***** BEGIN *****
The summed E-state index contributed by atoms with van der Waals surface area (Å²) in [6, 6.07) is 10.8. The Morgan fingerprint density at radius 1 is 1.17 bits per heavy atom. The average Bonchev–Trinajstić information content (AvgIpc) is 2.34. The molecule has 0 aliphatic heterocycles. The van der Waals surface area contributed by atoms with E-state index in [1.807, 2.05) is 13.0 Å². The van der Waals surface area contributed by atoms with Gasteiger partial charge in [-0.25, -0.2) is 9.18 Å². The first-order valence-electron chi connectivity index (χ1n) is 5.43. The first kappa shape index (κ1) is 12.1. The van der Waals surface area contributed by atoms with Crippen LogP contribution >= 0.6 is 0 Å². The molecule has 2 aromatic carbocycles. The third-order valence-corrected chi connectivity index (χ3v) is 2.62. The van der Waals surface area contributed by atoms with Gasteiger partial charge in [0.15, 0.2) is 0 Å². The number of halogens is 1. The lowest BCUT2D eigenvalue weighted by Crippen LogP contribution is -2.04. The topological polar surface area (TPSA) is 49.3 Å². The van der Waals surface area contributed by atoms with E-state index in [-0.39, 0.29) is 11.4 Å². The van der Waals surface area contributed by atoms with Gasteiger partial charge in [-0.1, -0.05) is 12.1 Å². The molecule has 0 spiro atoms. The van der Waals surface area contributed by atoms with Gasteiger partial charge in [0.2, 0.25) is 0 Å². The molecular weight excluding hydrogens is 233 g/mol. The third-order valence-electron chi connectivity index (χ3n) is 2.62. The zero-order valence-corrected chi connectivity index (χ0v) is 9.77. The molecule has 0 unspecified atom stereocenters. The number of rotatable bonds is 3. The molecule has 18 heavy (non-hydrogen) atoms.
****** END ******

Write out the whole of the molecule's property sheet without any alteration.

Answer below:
The summed E-state index contributed by atoms with van der Waals surface area (Å²) in [6, 6.07) is 10.8. The Morgan fingerprint density at radius 1 is 1.17 bits per heavy atom. The average Bonchev–Trinajstić information content (AvgIpc) is 2.34. The molecule has 0 aliphatic heterocycles. The van der Waals surface area contributed by atoms with E-state index in [1.807, 2.05) is 13.0 Å². The van der Waals surface area contributed by atoms with Gasteiger partial charge in [-0.25, -0.2) is 9.18 Å². The first-order valence-electron chi connectivity index (χ1n) is 5.43. The first kappa shape index (κ1) is 12.1. The van der Waals surface area contributed by atoms with Crippen LogP contribution >= 0.6 is 0 Å². The molecule has 2 aromatic carbocycles. The third-order valence-corrected chi connectivity index (χ3v) is 2.62. The van der Waals surface area contributed by atoms with Gasteiger partial charge in [0.15, 0.2) is 0 Å². The number of halogens is 1. The lowest BCUT2D eigenvalue weighted by Crippen LogP contribution is -2.04. The topological polar surface area (TPSA) is 49.3 Å². The van der Waals surface area contributed by atoms with E-state index in [-0.39, 0.29) is 11.4 Å². The van der Waals surface area contributed by atoms with Gasteiger partial charge in [-0.1, -0.05) is 12.1 Å². The molecule has 0 spiro atoms. The van der Waals surface area contributed by atoms with Gasteiger partial charge in [0.2, 0.25) is 0 Å². The molecular weight excluding hydrogens is 233 g/mol. The third-order valence-electron chi connectivity index (χ3n) is 2.62. The zero-order valence-corrected chi connectivity index (χ0v) is 9.77. The molecule has 0 unspecified atom stereocenters. The number of rotatable bonds is 3. The molecule has 18 heavy (non-hydrogen) atoms.